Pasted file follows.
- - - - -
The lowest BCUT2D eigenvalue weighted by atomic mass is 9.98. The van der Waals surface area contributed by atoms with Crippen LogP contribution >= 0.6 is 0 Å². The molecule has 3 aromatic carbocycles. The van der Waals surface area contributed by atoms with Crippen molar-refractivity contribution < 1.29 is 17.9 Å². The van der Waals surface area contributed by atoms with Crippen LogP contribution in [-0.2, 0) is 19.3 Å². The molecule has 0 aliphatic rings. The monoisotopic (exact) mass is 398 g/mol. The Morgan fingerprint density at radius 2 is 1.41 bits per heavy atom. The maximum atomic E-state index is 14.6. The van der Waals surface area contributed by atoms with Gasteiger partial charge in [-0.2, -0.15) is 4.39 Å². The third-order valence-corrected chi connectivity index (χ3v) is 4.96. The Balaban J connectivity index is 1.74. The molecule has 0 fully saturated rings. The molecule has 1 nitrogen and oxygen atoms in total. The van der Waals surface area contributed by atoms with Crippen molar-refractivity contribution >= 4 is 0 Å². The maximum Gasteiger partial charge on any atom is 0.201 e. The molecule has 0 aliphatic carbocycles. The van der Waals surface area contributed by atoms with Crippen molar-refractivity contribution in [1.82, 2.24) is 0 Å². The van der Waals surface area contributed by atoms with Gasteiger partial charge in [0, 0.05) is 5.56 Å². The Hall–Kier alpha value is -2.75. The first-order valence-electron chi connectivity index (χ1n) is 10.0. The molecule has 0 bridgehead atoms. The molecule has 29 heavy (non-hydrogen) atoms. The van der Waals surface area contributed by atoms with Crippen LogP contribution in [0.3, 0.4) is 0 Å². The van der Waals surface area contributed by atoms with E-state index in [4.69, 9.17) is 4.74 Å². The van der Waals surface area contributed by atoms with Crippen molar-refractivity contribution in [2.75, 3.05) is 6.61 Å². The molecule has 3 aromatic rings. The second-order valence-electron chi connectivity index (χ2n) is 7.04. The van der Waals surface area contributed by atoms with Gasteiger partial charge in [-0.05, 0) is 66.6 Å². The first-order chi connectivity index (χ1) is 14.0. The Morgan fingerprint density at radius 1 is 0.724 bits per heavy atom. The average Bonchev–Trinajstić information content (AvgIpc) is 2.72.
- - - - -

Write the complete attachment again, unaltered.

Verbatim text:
The lowest BCUT2D eigenvalue weighted by atomic mass is 9.98. The van der Waals surface area contributed by atoms with Crippen LogP contribution >= 0.6 is 0 Å². The molecule has 3 aromatic carbocycles. The van der Waals surface area contributed by atoms with Crippen molar-refractivity contribution < 1.29 is 17.9 Å². The van der Waals surface area contributed by atoms with Crippen LogP contribution in [-0.2, 0) is 19.3 Å². The molecule has 0 aliphatic rings. The monoisotopic (exact) mass is 398 g/mol. The Morgan fingerprint density at radius 2 is 1.41 bits per heavy atom. The maximum atomic E-state index is 14.6. The van der Waals surface area contributed by atoms with Gasteiger partial charge in [-0.2, -0.15) is 4.39 Å². The third-order valence-corrected chi connectivity index (χ3v) is 4.96. The Balaban J connectivity index is 1.74. The molecule has 0 fully saturated rings. The molecule has 1 nitrogen and oxygen atoms in total. The van der Waals surface area contributed by atoms with Crippen molar-refractivity contribution >= 4 is 0 Å². The maximum Gasteiger partial charge on any atom is 0.201 e. The molecule has 0 aliphatic carbocycles. The van der Waals surface area contributed by atoms with Crippen molar-refractivity contribution in [1.82, 2.24) is 0 Å². The van der Waals surface area contributed by atoms with Gasteiger partial charge in [0, 0.05) is 5.56 Å². The Hall–Kier alpha value is -2.75. The first-order valence-electron chi connectivity index (χ1n) is 10.0. The molecule has 0 bridgehead atoms. The molecule has 29 heavy (non-hydrogen) atoms. The van der Waals surface area contributed by atoms with Crippen LogP contribution in [0.3, 0.4) is 0 Å². The van der Waals surface area contributed by atoms with E-state index in [4.69, 9.17) is 4.74 Å². The van der Waals surface area contributed by atoms with Crippen molar-refractivity contribution in [2.75, 3.05) is 6.61 Å². The molecule has 3 aromatic rings. The second-order valence-electron chi connectivity index (χ2n) is 7.04. The van der Waals surface area contributed by atoms with Gasteiger partial charge in [-0.05, 0) is 66.6 Å². The first-order chi connectivity index (χ1) is 14.0. The Morgan fingerprint density at radius 1 is 0.724 bits per heavy atom. The average Bonchev–Trinajstić information content (AvgIpc) is 2.72.